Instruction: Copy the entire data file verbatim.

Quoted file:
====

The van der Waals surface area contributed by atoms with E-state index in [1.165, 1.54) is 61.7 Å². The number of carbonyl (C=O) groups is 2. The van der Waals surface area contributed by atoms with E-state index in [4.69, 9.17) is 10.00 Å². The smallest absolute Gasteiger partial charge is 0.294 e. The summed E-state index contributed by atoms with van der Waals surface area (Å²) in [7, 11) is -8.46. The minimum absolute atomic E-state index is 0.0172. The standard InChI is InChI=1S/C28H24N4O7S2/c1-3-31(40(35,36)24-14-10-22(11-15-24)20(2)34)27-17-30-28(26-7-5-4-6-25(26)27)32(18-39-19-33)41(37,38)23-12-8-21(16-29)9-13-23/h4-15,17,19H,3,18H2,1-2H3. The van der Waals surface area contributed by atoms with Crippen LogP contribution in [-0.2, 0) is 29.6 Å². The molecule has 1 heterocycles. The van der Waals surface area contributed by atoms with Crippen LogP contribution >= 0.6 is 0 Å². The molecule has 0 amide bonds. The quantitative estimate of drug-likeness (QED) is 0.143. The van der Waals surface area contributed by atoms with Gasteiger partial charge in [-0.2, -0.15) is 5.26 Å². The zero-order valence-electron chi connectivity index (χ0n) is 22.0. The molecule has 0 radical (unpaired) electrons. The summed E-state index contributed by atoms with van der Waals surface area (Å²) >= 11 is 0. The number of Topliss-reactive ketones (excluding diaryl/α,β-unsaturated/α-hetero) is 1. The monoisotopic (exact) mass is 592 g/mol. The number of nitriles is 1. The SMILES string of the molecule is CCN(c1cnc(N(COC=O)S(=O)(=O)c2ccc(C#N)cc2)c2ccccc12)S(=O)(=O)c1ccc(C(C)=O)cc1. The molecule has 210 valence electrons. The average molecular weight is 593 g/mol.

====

The van der Waals surface area contributed by atoms with E-state index in [1.165, 1.54) is 61.7 Å². The number of carbonyl (C=O) groups is 2. The van der Waals surface area contributed by atoms with E-state index in [4.69, 9.17) is 10.00 Å². The smallest absolute Gasteiger partial charge is 0.294 e. The summed E-state index contributed by atoms with van der Waals surface area (Å²) in [7, 11) is -8.46. The minimum absolute atomic E-state index is 0.0172. The standard InChI is InChI=1S/C28H24N4O7S2/c1-3-31(40(35,36)24-14-10-22(11-15-24)20(2)34)27-17-30-28(26-7-5-4-6-25(26)27)32(18-39-19-33)41(37,38)23-12-8-21(16-29)9-13-23/h4-15,17,19H,3,18H2,1-2H3. The van der Waals surface area contributed by atoms with Crippen LogP contribution in [-0.2, 0) is 29.6 Å². The molecule has 1 heterocycles. The van der Waals surface area contributed by atoms with Crippen LogP contribution >= 0.6 is 0 Å². The molecule has 0 amide bonds. The quantitative estimate of drug-likeness (QED) is 0.143. The van der Waals surface area contributed by atoms with Gasteiger partial charge in [-0.2, -0.15) is 5.26 Å². The zero-order valence-electron chi connectivity index (χ0n) is 22.0. The molecule has 0 radical (unpaired) electrons. The summed E-state index contributed by atoms with van der Waals surface area (Å²) >= 11 is 0. The number of Topliss-reactive ketones (excluding diaryl/α,β-unsaturated/α-hetero) is 1. The monoisotopic (exact) mass is 592 g/mol. The number of nitriles is 1. The SMILES string of the molecule is CCN(c1cnc(N(COC=O)S(=O)(=O)c2ccc(C#N)cc2)c2ccccc12)S(=O)(=O)c1ccc(C(C)=O)cc1. The molecule has 210 valence electrons. The average molecular weight is 593 g/mol.